Adynotyline Nears Phase IV

Associated Press
October 3, 2010

When you mention the drug Adynotyline, most people on the street likely aren't aware of what you're speaking of. Initially entering the FDA approval process in the summer of 2007, Adynotyline represents a long and laborious process of the United States Government's plan to cope with the changes in the world put forth by the revelation of the Suresh Linkage Complex and individuals that express SLC-based extraordinary abilities.

Adynotyline, when it reaches Phase IV of FDA testing, will mark the appearance of a short-term chemical suppressant for any individual bearing an SLC-expressive ability, and it will be available to the public.

If you're wondering why you hadn't heard about this proposed miracle drug before, there's good reason. Developed by the Commonwealth Institute of Massachusetts, Adynotyline had been listed in the FDA as an antidepressant and anti-psychotic due to the chemical composition and the lack of a formal categorization for SLC-targeted drugs. It was only within the last week that results from the latest round of FDA testing were made public, revealing the candidate list for volunteers of Adynotyline testing were all Registered Evolved.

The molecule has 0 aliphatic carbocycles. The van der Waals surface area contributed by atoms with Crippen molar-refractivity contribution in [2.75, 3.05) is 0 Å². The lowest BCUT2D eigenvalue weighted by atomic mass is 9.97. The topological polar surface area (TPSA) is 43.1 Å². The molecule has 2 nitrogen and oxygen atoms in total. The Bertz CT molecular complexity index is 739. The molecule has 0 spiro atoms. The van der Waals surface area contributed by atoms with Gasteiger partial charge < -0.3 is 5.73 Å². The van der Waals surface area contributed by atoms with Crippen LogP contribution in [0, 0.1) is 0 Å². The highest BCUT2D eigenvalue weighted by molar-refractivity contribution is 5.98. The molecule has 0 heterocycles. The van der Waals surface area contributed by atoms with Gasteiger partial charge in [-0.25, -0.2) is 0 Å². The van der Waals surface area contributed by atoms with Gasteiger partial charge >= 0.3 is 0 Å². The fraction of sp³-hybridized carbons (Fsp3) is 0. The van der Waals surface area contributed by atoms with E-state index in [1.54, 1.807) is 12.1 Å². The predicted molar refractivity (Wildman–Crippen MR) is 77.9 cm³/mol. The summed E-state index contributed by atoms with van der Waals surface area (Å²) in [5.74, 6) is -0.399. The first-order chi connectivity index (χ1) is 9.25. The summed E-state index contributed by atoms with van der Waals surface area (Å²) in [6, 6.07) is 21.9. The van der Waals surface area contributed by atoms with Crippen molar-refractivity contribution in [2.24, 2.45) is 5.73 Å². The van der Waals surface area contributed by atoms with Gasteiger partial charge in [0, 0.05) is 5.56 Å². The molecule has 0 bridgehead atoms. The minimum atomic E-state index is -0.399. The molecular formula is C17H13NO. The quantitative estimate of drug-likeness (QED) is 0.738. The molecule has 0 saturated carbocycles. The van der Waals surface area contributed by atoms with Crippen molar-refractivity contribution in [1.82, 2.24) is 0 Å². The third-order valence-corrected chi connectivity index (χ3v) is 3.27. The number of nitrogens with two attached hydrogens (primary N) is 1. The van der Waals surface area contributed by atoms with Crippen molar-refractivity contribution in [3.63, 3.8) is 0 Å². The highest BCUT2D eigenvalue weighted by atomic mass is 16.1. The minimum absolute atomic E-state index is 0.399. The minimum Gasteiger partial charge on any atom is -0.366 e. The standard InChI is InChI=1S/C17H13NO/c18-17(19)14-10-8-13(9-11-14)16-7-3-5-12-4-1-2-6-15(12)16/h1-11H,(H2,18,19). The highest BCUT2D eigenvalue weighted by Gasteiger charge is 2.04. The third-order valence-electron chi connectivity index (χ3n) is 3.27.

Currently 3,000 Americans are involved in the testing phase of Adynotyline, and it is expected that the drug will reach Phase IV by March of next year where it will become available by prescription from a licensed physician.

The revelation of Adynotyline's intended use to the public has raised eyebrows on both sides of the Registration fence. Opponents of the Linderman Act have openly raised fears that the drug may become required of some registrants, especially those with potentially dangerous or hazardous abilities. However proponents of the act note that the presence of SLC-expressive ability testing and Adynotyline will be a cornerstone in helping individuals who cannot control their abilities from unintentionally bringing harm to others, and preventing another Midtown tragedy.

Doctor Jean Martin Luis of the Commonwealth Institute, one of the minds behind Adynotyline's development, has stated "I have hope that with the release of Adynotyline to the public it will be the first step that this country can take to truly feeling secure. My first and foremost concern is for the safety and protection of the SLC-expressive in this country and I have devoted my life to research that will further this end."

Luis went on to say, "Adynotyline is just one step in a long process of society's game of 'catch up' to the way the world truly is. We had been blind to the presence of the Evolved for so long that science and medicine advanced without taking their needs and concerns into consideration."

Doctor Jean Martin Luis is scheduled to hold a town-hall style lecture on the Evolved at the Chandra Suresh Memorial Center on October 5th, Adynotyline will likely be a topic of discussion.

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